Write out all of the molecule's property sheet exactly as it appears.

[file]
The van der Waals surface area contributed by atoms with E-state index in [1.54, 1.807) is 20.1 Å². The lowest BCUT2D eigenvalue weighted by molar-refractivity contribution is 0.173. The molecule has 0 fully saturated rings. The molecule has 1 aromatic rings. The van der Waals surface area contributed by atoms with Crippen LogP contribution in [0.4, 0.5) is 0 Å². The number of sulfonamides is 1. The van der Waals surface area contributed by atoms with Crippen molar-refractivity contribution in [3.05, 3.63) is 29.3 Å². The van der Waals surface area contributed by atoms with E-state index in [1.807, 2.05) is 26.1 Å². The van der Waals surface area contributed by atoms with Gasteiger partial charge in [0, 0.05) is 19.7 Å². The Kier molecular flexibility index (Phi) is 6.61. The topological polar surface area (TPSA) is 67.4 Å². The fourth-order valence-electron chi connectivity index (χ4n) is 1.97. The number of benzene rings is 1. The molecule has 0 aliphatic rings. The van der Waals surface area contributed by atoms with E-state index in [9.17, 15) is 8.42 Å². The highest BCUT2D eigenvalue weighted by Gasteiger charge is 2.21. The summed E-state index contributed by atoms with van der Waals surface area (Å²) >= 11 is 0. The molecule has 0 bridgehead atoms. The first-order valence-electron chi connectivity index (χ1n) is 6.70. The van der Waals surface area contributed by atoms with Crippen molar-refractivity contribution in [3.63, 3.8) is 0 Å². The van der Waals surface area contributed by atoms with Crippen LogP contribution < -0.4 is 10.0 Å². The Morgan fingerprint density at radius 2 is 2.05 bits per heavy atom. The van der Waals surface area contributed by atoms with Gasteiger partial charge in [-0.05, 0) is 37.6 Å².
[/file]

The van der Waals surface area contributed by atoms with E-state index in [1.54, 1.807) is 20.1 Å². The lowest BCUT2D eigenvalue weighted by molar-refractivity contribution is 0.173. The molecule has 0 fully saturated rings. The molecule has 1 aromatic rings. The van der Waals surface area contributed by atoms with Crippen LogP contribution in [0.4, 0.5) is 0 Å². The number of sulfonamides is 1. The van der Waals surface area contributed by atoms with Crippen molar-refractivity contribution in [3.05, 3.63) is 29.3 Å². The van der Waals surface area contributed by atoms with E-state index in [1.807, 2.05) is 26.1 Å². The van der Waals surface area contributed by atoms with Gasteiger partial charge in [0, 0.05) is 19.7 Å². The Kier molecular flexibility index (Phi) is 6.61. The topological polar surface area (TPSA) is 67.4 Å². The fourth-order valence-electron chi connectivity index (χ4n) is 1.97. The number of benzene rings is 1. The molecule has 0 aliphatic rings. The van der Waals surface area contributed by atoms with E-state index in [9.17, 15) is 8.42 Å². The highest BCUT2D eigenvalue weighted by Gasteiger charge is 2.21. The summed E-state index contributed by atoms with van der Waals surface area (Å²) >= 11 is 0. The molecule has 0 bridgehead atoms. The first-order valence-electron chi connectivity index (χ1n) is 6.70. The van der Waals surface area contributed by atoms with Crippen molar-refractivity contribution in [3.63, 3.8) is 0 Å². The van der Waals surface area contributed by atoms with Crippen LogP contribution < -0.4 is 10.0 Å². The Morgan fingerprint density at radius 2 is 2.05 bits per heavy atom. The van der Waals surface area contributed by atoms with Gasteiger partial charge in [-0.05, 0) is 37.6 Å².